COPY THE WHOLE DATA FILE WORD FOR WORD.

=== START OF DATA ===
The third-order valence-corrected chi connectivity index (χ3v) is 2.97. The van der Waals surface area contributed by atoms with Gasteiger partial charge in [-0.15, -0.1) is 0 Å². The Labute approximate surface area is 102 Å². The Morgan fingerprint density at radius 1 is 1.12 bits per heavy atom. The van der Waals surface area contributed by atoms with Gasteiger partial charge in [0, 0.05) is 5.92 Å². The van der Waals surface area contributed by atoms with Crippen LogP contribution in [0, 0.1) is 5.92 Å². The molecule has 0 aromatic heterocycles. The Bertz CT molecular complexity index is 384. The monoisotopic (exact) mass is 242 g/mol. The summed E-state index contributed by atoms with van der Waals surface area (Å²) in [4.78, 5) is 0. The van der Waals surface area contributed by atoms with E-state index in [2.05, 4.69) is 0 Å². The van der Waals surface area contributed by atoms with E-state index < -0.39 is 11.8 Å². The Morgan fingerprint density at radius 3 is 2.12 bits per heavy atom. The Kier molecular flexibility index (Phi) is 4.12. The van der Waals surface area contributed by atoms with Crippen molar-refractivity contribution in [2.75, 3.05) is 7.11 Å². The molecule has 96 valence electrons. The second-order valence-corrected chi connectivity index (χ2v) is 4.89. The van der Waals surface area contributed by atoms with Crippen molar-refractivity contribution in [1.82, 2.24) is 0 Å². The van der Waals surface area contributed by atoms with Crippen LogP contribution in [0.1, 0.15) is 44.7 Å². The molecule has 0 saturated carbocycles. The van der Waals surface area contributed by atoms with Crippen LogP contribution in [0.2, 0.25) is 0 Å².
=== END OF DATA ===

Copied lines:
The third-order valence-corrected chi connectivity index (χ3v) is 2.97. The van der Waals surface area contributed by atoms with Gasteiger partial charge in [-0.15, -0.1) is 0 Å². The Labute approximate surface area is 102 Å². The Morgan fingerprint density at radius 1 is 1.12 bits per heavy atom. The van der Waals surface area contributed by atoms with Gasteiger partial charge in [0, 0.05) is 5.92 Å². The van der Waals surface area contributed by atoms with Crippen LogP contribution in [0, 0.1) is 5.92 Å². The molecule has 0 aromatic heterocycles. The Bertz CT molecular complexity index is 384. The monoisotopic (exact) mass is 242 g/mol. The summed E-state index contributed by atoms with van der Waals surface area (Å²) in [4.78, 5) is 0. The van der Waals surface area contributed by atoms with E-state index in [2.05, 4.69) is 0 Å². The van der Waals surface area contributed by atoms with E-state index < -0.39 is 11.8 Å². The Morgan fingerprint density at radius 3 is 2.12 bits per heavy atom. The Kier molecular flexibility index (Phi) is 4.12. The van der Waals surface area contributed by atoms with Crippen molar-refractivity contribution in [2.75, 3.05) is 7.11 Å². The molecule has 96 valence electrons. The second-order valence-corrected chi connectivity index (χ2v) is 4.89. The van der Waals surface area contributed by atoms with Crippen molar-refractivity contribution in [1.82, 2.24) is 0 Å². The van der Waals surface area contributed by atoms with Crippen LogP contribution in [0.1, 0.15) is 44.7 Å². The molecule has 0 saturated carbocycles. The van der Waals surface area contributed by atoms with Crippen LogP contribution in [0.2, 0.25) is 0 Å².